Lien Marso

Harrold ‘Cardinals’ – 1951


Lien Charles Marso was born in 1932 in Harrold, SD. He grew up in Harrold and attended all 12 years of school there. He loved sports and only track and basketball were offered at that time. He played basketball in grade school and went on to play all four years of high school. In 1951, his senior year, the team won the SD Class B basketball tournament in Mitchell, Lien was the tallest member on their team at 5’ 11” and therefore the “center” on their team. In track, he had the distinction of holding a record in the hundred yard dash for many years at Howard Wood Field.

In the summers, he would play baseball with Harrolds independent team. At one time, he pitched and his father was the catcher. He went on to play basketball and baseball at SDSU in his freshman and sophomore years under Coaches Irv Heiter and Jack Frost.

In 1954, he was drafted into the army and served in the Signal Corp. while stationed in Ft. Ord, California, among his other duties, he managed to play baseball for the Signal Corp team.

After his discharge in 1956, he married Bettie Galinat and worked for John Deere in Highmore, SD. They have 3 children, Terry Marso, LeAnn (Marso) Caulfield and Leisa (Marso) Reeve. He played independent basketball and baseball for Highmore in the following 10 years.

In 1966, they moved to Watertown, SD to work for John Deere at Codington Co. Imp. His pastimes include basketball, bowling, golfing and baseball. He retired in 1997, having worked for John Deere Co. for almost 50 years. He made many friends and acquaintances through work and the sports he loved so much.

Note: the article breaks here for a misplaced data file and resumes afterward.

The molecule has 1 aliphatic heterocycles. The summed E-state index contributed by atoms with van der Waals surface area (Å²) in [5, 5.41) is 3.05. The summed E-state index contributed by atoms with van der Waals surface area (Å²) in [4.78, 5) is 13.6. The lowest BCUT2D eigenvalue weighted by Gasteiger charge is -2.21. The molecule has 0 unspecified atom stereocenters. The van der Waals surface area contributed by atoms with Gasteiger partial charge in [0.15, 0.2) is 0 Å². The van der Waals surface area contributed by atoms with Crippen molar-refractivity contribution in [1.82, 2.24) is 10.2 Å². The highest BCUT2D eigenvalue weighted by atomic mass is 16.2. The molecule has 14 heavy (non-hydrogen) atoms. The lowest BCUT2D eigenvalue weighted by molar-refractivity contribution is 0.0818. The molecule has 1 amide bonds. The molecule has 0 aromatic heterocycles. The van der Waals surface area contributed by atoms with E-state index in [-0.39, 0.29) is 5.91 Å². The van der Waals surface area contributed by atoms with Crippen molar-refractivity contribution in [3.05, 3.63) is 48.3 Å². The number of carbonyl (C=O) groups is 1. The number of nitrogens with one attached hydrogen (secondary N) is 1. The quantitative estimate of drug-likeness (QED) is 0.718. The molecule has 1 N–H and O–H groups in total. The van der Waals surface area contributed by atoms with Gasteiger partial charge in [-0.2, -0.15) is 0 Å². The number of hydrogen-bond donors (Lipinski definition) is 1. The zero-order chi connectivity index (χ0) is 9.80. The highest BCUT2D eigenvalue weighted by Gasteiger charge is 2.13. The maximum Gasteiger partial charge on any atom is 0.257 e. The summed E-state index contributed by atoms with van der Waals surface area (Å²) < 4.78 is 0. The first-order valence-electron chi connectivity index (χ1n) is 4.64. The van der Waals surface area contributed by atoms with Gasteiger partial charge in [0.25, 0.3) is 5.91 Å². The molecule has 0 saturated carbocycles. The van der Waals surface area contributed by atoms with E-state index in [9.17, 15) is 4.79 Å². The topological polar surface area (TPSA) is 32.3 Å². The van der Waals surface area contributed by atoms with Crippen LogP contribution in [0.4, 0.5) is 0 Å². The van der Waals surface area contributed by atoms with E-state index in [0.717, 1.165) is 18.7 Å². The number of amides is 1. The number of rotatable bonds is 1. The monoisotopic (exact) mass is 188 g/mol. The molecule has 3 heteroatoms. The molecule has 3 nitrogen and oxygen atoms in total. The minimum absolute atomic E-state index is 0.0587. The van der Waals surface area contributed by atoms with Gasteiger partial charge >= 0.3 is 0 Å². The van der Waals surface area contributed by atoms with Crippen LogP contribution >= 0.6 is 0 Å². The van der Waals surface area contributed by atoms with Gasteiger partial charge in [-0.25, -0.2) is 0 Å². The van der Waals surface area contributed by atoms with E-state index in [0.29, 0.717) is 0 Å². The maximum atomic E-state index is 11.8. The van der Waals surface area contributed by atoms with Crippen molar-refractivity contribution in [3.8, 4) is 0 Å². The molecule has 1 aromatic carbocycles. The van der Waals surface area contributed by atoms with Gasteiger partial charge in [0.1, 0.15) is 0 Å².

After retirement, they traveled the US in a 5th wheel for four years. Now they are at home in an apartment in Watertown.


Comments (1)

  • Keith Cavanaugh


    Congratulations, Lien!
    When I was in HS at Agar, SD, we had a lot of battles with the Harrold BB team. When Lien was playing, Harrold usually won. My brother, Gene Cavanaugh, was Lien’s age and also graduated in 1951.
    I greatly admired Lien, as he was an excellent athlete, but never showed off. He just played the game at a very high level. I remember listening to the radio broadcasts of Harrold’s games when they won the state tournament in 1951. One of the commentators observed that Lien was a great rebounder–he said, “He has as much spring in his legs and as good a timing as anyone I have seen”.
    Lien, I hope you will enjoy this honor which I consider to be long overdue!


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